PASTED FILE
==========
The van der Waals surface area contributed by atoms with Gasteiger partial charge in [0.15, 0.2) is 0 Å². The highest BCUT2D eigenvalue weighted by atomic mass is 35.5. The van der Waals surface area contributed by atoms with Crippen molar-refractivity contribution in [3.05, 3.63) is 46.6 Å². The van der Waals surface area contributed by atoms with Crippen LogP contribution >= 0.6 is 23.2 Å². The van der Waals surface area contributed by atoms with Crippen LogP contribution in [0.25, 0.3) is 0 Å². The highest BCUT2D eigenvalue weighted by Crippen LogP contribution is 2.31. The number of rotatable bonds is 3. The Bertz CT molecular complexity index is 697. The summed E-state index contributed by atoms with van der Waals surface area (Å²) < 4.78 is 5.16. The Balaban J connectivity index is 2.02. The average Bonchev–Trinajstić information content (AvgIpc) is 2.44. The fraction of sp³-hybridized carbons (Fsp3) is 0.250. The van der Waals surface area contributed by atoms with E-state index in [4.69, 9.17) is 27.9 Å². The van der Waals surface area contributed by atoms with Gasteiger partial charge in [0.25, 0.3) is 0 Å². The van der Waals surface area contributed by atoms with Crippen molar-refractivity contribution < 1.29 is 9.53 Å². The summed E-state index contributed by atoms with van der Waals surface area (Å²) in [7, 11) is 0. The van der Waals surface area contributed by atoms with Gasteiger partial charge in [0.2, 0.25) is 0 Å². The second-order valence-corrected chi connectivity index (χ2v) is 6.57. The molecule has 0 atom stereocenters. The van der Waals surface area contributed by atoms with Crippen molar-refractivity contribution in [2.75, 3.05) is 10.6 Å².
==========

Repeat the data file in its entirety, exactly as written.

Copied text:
The van der Waals surface area contributed by atoms with Gasteiger partial charge in [0.15, 0.2) is 0 Å². The highest BCUT2D eigenvalue weighted by atomic mass is 35.5. The van der Waals surface area contributed by atoms with Crippen molar-refractivity contribution in [3.05, 3.63) is 46.6 Å². The van der Waals surface area contributed by atoms with Crippen LogP contribution >= 0.6 is 23.2 Å². The van der Waals surface area contributed by atoms with Crippen LogP contribution in [0.25, 0.3) is 0 Å². The highest BCUT2D eigenvalue weighted by Crippen LogP contribution is 2.31. The number of rotatable bonds is 3. The Bertz CT molecular complexity index is 697. The summed E-state index contributed by atoms with van der Waals surface area (Å²) < 4.78 is 5.16. The Balaban J connectivity index is 2.02. The average Bonchev–Trinajstić information content (AvgIpc) is 2.44. The fraction of sp³-hybridized carbons (Fsp3) is 0.250. The van der Waals surface area contributed by atoms with E-state index in [4.69, 9.17) is 27.9 Å². The van der Waals surface area contributed by atoms with Gasteiger partial charge in [0.25, 0.3) is 0 Å². The van der Waals surface area contributed by atoms with Crippen molar-refractivity contribution < 1.29 is 9.53 Å². The summed E-state index contributed by atoms with van der Waals surface area (Å²) in [7, 11) is 0. The van der Waals surface area contributed by atoms with Gasteiger partial charge in [0.2, 0.25) is 0 Å². The second-order valence-corrected chi connectivity index (χ2v) is 6.57. The molecule has 0 atom stereocenters. The van der Waals surface area contributed by atoms with Crippen molar-refractivity contribution in [2.75, 3.05) is 10.6 Å².